The Effects of Cancer Treatment on Your Fertility

During the month of October, the nation’s focus turns to Breast Cancer Awareness. For the team at Center for Reproductive Medicine, it brings another critical topic to mind: women who want to start a family, but are facing a cancer diagnosis, have important and complex decisions to make. No matter the type of cancer, timing an effective treatment and preserving fertility is a significant challenge.

Cancer treatments and infertility

  • Chemotherapy (chemo) drugs carry the highest risk of damaging eggs and/or affecting fertility. The intensity of the risk depends on your age, the type of chemo drug and its dosage.
  • Targeted therapy, such as Bevacizumab, has been found to cause permanent ovarian failure.
  • Bone marrow or stem cell transplants usually involve high pre-transplant doses of chemo (sometimes with radiation) throughout the body. In most cases, this permanently stops the ovaries from releasing eggs.
  • Radiation therapy can scar the uterus and damage the pituitary gland (which signals the ovaries to release eggs). High doses of radiation treatment to the abdomen or pelvis can destroy some or all of the eggs in the ovaries and may cause infertility.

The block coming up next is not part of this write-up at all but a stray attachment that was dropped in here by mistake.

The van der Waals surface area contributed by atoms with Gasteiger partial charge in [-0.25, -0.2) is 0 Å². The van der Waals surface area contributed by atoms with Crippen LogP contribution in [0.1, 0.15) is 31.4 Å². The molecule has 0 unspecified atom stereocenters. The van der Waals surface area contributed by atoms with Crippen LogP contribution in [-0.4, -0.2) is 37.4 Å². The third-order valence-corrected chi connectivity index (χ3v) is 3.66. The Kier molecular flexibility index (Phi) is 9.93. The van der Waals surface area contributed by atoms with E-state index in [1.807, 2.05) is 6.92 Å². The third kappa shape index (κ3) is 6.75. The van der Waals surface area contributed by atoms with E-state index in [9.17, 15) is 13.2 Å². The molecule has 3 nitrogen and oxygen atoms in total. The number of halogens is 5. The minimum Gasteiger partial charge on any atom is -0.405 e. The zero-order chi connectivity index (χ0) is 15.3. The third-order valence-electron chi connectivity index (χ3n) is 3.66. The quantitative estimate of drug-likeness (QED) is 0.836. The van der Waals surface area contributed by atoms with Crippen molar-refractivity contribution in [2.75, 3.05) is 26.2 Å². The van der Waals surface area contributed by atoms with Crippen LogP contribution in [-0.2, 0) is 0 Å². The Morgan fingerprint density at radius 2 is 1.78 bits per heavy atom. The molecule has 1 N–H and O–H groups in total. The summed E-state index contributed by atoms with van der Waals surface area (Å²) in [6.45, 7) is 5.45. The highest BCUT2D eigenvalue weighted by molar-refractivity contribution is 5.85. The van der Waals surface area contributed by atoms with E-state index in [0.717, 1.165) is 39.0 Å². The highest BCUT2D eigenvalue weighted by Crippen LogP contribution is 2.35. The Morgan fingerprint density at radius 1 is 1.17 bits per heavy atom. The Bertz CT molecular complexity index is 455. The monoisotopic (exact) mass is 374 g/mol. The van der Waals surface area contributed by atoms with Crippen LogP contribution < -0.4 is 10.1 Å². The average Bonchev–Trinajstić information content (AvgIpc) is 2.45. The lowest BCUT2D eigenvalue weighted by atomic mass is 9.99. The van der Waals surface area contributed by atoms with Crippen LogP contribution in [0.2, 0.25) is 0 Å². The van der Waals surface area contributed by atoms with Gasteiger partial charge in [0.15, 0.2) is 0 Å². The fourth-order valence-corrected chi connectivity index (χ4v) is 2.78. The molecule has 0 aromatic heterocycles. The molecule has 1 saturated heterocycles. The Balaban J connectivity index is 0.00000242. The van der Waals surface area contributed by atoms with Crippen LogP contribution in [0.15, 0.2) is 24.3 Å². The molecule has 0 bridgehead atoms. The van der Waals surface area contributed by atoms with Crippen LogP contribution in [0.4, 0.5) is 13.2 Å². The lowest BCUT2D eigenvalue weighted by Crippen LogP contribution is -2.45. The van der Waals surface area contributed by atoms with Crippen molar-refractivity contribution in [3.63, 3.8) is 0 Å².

• Surgery may involve the removal vital reproductive organs, such as the uterus (womb) and ovaries. Yet in the early stages of ovarian or cervical cancer, one ovary (and eggs) and the uterus may be saved, making pregnancy possible.

Preserving fertility in women with cancer

There are several steps women can take to preserve fertility. At Center for Reproductive Medicine, we offer a range of advanced solutions, including:

  • Gestational carrier – Cancer treatment can make it impossible for a woman to carry a child — either through the removal of the uterus via surgery or because her health has not stabilized. In this case, or in many other instances, couples turn to a trusted surrogate to carry and bear a child. For information on candidacy, evaluations and procedures, click here to learn about CRM’s gestational carrier program.
  • Egg donation – Healthy eggs are removed from a donor’s ovaries, joined with sperm in the lab, then inserted into the uterus to develop.
  • Egg freezingExtracting egg cells from the ovaries and freezing them can be done before cancer treatment. After treatment is complete and health status is positive, the eggs can be used to start a family.

Whatever your challenge or issue, whether it be conception, timing or health, the compassionate physicians at the Center for Reproductive Medicine are here for you. With specialized experience in advanced fertility solutions, the latest technology and financing, we are wholeheartedly dedicated to helping you become a parent.

To request an appointment, call 855-398-9969 or click here.